Since the single market was set up with the signing of the Single European Act in 1987, considerable progress has been made in its composition. But a greater degree of integration is possible. For instance, to increase the mobility of people, a fast system could be put in place to approve academic and professional qualifications. More guarantees could be implemented to be able to transfer pension plans or medical insurance between member states. In the products market, the circulation of goods and services throughout Europe would be boosted by reforms harmonising regulations and technical specifications. The unification of administrative procedures and legal requirements to do business in each euro area country would also encourage more circulation. A greater degree of interconnectivity in sectors such as energy, and creating a single regulator, would also increase economic efficiency and reduce price differences between member states. Finally, in terms of the circulation of capital, the euro area’s banking sector is still highly fragmented in spite of the progress made through banking union. Measures that would help to improve integration in this area include the harmonisation of insolvency procedures, getting rid of the supervisory discretions that still exist between countries as well as unifying criteria (for example, how non performing loans are defined). In addition, the Single Resolution Fund should be given the appropriate amount of funding to be able to act as a fiscal backstop, and a European deposit guarantee scheme needs to be set up to increase the mutualisation of risk across countries. A lot remains to be done.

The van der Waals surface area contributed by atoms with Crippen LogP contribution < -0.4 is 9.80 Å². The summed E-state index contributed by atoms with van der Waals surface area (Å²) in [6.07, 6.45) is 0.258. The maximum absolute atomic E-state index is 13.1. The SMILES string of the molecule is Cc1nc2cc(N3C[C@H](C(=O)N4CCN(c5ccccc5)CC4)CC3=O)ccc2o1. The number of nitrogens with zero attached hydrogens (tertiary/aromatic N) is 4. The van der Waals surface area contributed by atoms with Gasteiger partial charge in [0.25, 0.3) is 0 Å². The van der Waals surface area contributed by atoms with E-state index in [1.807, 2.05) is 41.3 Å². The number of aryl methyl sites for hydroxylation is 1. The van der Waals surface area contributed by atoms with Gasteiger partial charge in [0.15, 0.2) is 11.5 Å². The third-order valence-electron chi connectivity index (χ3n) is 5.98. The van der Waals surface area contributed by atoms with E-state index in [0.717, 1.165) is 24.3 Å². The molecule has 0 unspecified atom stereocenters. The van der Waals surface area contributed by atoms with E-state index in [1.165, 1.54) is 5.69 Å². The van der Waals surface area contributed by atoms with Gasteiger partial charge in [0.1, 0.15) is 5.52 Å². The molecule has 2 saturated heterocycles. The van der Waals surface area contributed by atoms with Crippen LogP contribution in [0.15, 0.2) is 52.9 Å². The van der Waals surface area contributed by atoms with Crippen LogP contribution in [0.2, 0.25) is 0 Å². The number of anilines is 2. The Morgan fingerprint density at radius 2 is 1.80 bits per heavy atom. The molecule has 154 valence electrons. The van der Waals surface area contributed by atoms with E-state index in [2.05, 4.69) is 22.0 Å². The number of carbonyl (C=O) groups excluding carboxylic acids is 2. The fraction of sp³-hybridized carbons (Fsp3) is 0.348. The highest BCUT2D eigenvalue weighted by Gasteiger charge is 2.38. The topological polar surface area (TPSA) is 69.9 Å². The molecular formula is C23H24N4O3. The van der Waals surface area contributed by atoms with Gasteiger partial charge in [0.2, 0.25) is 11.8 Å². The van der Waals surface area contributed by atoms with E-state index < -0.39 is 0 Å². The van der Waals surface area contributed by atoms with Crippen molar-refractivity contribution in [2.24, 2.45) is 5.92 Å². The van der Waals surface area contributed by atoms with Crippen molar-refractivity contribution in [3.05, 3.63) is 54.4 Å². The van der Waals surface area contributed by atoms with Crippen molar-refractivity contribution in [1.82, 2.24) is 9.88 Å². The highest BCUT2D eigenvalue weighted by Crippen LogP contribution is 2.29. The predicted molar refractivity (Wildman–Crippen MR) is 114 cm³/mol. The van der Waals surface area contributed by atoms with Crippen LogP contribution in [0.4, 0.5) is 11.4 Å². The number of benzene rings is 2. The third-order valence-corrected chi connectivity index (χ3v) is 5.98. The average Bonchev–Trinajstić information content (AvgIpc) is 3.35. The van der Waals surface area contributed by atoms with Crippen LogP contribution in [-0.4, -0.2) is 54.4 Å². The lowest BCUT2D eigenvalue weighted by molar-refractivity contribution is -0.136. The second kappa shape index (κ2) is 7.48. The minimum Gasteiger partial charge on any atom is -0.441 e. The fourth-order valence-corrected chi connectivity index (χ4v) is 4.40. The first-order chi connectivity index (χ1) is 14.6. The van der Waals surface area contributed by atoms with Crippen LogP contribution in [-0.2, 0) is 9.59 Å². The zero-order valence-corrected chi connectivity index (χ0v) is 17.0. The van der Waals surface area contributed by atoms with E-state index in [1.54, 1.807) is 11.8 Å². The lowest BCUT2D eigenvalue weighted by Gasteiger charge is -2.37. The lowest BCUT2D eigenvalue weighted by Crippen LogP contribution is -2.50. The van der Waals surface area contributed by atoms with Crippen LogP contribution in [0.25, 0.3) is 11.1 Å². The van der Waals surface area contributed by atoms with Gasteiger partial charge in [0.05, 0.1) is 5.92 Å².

Oriol Carreras Baquer
Macroeconomics Unit, Strategic Planning and Research Department, CaixaBank
1. European Commission (2008), «EMU@10, Successes and challenges after ten years of Economic and Monetary Union», European Economy, vol. 2.
2. See the article by the European Commission (2008) for a more detailed explanation of the problems related to each measure.
3. The countries included within the euro area are: Germany, Austria, Belgium, Spain, Finland, France, Greece, Netherlands, Ireland, Italy and Portugal. The US regions are: New England, Mideast, Great Lakes, Plains, Southeast, Southwest, Rocky Mountains and Far West. These eight regions cover the whole of the US.
4. The alternative indicators mentioned previously would have also suggested a good degree of synchronisation before the crisis.